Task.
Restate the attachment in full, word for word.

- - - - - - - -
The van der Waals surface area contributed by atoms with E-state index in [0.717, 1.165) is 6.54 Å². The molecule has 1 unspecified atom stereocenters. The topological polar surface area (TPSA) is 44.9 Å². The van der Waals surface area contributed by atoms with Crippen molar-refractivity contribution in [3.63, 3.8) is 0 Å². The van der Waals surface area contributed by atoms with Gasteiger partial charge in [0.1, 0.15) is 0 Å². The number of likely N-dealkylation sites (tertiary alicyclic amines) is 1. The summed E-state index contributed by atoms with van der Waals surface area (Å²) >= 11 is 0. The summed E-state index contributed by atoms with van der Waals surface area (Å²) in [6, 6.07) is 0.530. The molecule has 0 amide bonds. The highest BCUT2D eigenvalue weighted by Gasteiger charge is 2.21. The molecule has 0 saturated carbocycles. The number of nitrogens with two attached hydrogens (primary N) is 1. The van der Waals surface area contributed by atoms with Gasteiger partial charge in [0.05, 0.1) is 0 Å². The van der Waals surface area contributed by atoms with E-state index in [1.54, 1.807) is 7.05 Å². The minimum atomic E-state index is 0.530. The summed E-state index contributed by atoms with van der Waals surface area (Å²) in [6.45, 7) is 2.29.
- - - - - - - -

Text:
The van der Waals surface area contributed by atoms with E-state index in [0.717, 1.165) is 6.54 Å². The molecule has 1 unspecified atom stereocenters. The topological polar surface area (TPSA) is 44.9 Å². The van der Waals surface area contributed by atoms with Crippen molar-refractivity contribution in [3.63, 3.8) is 0 Å². The van der Waals surface area contributed by atoms with Gasteiger partial charge in [0.1, 0.15) is 0 Å². The number of likely N-dealkylation sites (tertiary alicyclic amines) is 1. The summed E-state index contributed by atoms with van der Waals surface area (Å²) >= 11 is 0. The summed E-state index contributed by atoms with van der Waals surface area (Å²) in [6, 6.07) is 0.530. The molecule has 0 amide bonds. The highest BCUT2D eigenvalue weighted by Gasteiger charge is 2.21. The molecule has 0 saturated carbocycles. The number of nitrogens with two attached hydrogens (primary N) is 1. The van der Waals surface area contributed by atoms with Gasteiger partial charge in [0.05, 0.1) is 0 Å². The van der Waals surface area contributed by atoms with E-state index in [1.54, 1.807) is 7.05 Å². The minimum atomic E-state index is 0.530. The summed E-state index contributed by atoms with van der Waals surface area (Å²) in [6.45, 7) is 2.29.